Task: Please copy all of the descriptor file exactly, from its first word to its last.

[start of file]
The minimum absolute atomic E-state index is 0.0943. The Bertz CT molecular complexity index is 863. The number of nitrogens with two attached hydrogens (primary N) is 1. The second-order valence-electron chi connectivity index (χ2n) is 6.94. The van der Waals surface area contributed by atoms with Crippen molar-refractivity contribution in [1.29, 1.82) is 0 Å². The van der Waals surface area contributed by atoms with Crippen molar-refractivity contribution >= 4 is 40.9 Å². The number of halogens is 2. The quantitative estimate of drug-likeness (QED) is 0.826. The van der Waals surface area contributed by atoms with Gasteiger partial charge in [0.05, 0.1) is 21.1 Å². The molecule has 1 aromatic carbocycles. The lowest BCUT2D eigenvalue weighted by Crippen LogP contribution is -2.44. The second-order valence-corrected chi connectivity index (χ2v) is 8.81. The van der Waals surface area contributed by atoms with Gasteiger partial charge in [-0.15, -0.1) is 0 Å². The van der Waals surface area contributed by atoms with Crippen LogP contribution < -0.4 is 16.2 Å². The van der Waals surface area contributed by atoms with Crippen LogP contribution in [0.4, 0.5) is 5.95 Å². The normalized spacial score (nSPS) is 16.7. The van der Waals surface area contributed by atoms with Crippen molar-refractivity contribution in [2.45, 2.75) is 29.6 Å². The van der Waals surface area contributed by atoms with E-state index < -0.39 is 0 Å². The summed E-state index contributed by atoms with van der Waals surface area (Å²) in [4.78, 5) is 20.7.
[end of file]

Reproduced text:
The minimum absolute atomic E-state index is 0.0943. The Bertz CT molecular complexity index is 863. The number of nitrogens with two attached hydrogens (primary N) is 1. The second-order valence-electron chi connectivity index (χ2n) is 6.94. The van der Waals surface area contributed by atoms with Crippen molar-refractivity contribution in [1.29, 1.82) is 0 Å². The van der Waals surface area contributed by atoms with Crippen molar-refractivity contribution >= 4 is 40.9 Å². The number of halogens is 2. The quantitative estimate of drug-likeness (QED) is 0.826. The van der Waals surface area contributed by atoms with Gasteiger partial charge in [0.05, 0.1) is 21.1 Å². The molecule has 1 aromatic carbocycles. The lowest BCUT2D eigenvalue weighted by Crippen LogP contribution is -2.44. The second-order valence-corrected chi connectivity index (χ2v) is 8.81. The van der Waals surface area contributed by atoms with Gasteiger partial charge in [-0.15, -0.1) is 0 Å². The van der Waals surface area contributed by atoms with Crippen LogP contribution < -0.4 is 16.2 Å². The van der Waals surface area contributed by atoms with Crippen LogP contribution in [0.4, 0.5) is 5.95 Å². The normalized spacial score (nSPS) is 16.7. The van der Waals surface area contributed by atoms with Crippen molar-refractivity contribution in [2.45, 2.75) is 29.6 Å². The van der Waals surface area contributed by atoms with E-state index < -0.39 is 0 Å². The summed E-state index contributed by atoms with van der Waals surface area (Å²) in [4.78, 5) is 20.7.